Many aspects of Covid-19 remain mysterious, but recent studies from China and Japan support the idea that transmission is more likely to occur indoors than outdoors. As senior living communities begin to allow loved ones to once again visit residents, expect outdoor meetings to be a first step.

Officials in Ohio gave assisted living communities permission to restart family visits this week, provided that the visits take place outdoors. Communities in Ohio are readying outdoor spaces to host these visits, and senior living providers in other parts of the country are also preparing to facilitate outdoor meetings. By August or September, tents or other structures used for visitation may be a common sight outside of assisted living buildings.

Aegis Living — based near Seattle in Bellevue, Washington — has already invested significant efforts into its Outdoor Living Rooms project. This is an initiative to create safe and welcoming outdoor visitation areas, Aegis’ Tom Laborde told SHN. As of June 1, Laborde transitioned from COO to a senior advisor role with Aegis. He is currently focused on Covid-19 response and infection control.

Outdoor Living Rooms came about because Aegis does not believe that facilitating outdoor visitation should simply involve setting up chairs six feet apart, Laborde said. Rather, the provider wanted to create a prototype set-up that can be customized across its 32-community portfolio, when it is appropriate for a particular building to start outdoor visitation. The company aims to have these in place this month, especially in time for Father’s Day.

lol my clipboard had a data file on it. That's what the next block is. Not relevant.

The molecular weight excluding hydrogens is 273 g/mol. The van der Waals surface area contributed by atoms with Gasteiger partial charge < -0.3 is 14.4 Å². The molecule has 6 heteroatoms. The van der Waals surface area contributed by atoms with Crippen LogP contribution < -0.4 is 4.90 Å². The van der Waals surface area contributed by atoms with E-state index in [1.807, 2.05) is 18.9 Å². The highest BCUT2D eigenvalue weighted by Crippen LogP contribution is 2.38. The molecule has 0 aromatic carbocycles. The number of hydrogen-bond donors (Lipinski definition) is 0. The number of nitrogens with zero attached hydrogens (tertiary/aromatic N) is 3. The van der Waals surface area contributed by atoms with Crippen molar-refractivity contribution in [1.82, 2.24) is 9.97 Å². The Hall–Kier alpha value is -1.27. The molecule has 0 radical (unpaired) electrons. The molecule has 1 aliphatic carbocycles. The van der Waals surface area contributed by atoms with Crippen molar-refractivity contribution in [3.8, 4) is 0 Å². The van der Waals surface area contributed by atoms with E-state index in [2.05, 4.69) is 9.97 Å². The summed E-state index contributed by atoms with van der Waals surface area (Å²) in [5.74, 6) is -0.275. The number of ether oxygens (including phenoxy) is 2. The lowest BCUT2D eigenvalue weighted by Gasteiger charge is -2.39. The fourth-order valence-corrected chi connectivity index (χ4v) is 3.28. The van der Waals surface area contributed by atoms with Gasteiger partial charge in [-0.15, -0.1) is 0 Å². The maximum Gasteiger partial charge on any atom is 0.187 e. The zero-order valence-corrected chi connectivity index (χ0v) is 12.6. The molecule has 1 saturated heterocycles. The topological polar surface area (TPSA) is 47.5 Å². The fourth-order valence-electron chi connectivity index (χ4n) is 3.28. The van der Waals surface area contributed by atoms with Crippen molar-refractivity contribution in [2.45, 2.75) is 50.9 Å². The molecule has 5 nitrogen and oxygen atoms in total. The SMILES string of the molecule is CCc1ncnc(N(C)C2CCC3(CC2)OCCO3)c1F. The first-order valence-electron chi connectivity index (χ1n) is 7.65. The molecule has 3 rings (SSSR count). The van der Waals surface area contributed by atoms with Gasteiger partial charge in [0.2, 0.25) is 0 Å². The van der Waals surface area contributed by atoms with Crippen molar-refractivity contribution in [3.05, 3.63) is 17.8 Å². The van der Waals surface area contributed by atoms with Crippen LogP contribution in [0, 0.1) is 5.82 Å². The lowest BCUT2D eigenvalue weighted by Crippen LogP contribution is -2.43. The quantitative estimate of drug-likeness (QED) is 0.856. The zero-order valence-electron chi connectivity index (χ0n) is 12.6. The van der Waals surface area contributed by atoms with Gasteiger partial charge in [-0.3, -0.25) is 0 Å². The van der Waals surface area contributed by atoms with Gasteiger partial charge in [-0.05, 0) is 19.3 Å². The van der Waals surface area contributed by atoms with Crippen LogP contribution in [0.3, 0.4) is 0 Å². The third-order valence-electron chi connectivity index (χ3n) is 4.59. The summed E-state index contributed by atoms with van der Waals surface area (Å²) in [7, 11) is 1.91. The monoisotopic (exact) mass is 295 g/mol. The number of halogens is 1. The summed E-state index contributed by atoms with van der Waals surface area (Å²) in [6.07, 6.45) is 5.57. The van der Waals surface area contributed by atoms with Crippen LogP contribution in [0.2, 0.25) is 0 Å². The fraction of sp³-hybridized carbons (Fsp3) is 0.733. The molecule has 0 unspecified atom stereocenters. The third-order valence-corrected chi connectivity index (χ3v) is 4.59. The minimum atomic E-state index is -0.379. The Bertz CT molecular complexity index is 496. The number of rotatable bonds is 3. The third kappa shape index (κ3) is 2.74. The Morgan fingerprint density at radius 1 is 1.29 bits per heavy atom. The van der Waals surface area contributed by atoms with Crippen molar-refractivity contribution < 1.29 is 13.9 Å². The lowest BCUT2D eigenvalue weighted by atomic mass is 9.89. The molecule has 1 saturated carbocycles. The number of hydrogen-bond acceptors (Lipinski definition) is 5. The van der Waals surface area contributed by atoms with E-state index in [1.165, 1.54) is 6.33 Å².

The design calls for a wood-framed piece of Plexiglass to create a barrier between visitors and residents, who will wear masks. Comfortable seating for residents and up to two visitors, and the ability to provide refreshments, are also components. Often, these outdoor living rooms will be created under a roofed porch to provide shade, otherwise a tent can be used.

The design of the outdoor space is only one element to consider. A building also has to adapt its operations to support these types of visits. Staff members need to be present to pre-screen residents and visitors, ensure proper social distancing and disinfect the area between visits, Laborde said. Visitation schedules also have to be created and maintained.

The approximate cost to create a single outdoor living room is $1,000. Based on how the spaces have worked in pilot projects at a few communities, the cost is well worth it, Laborde said.

“The stories coming out of it make you want to cry,” he said, noting one example of a resident meeting her granddaughter for the first time.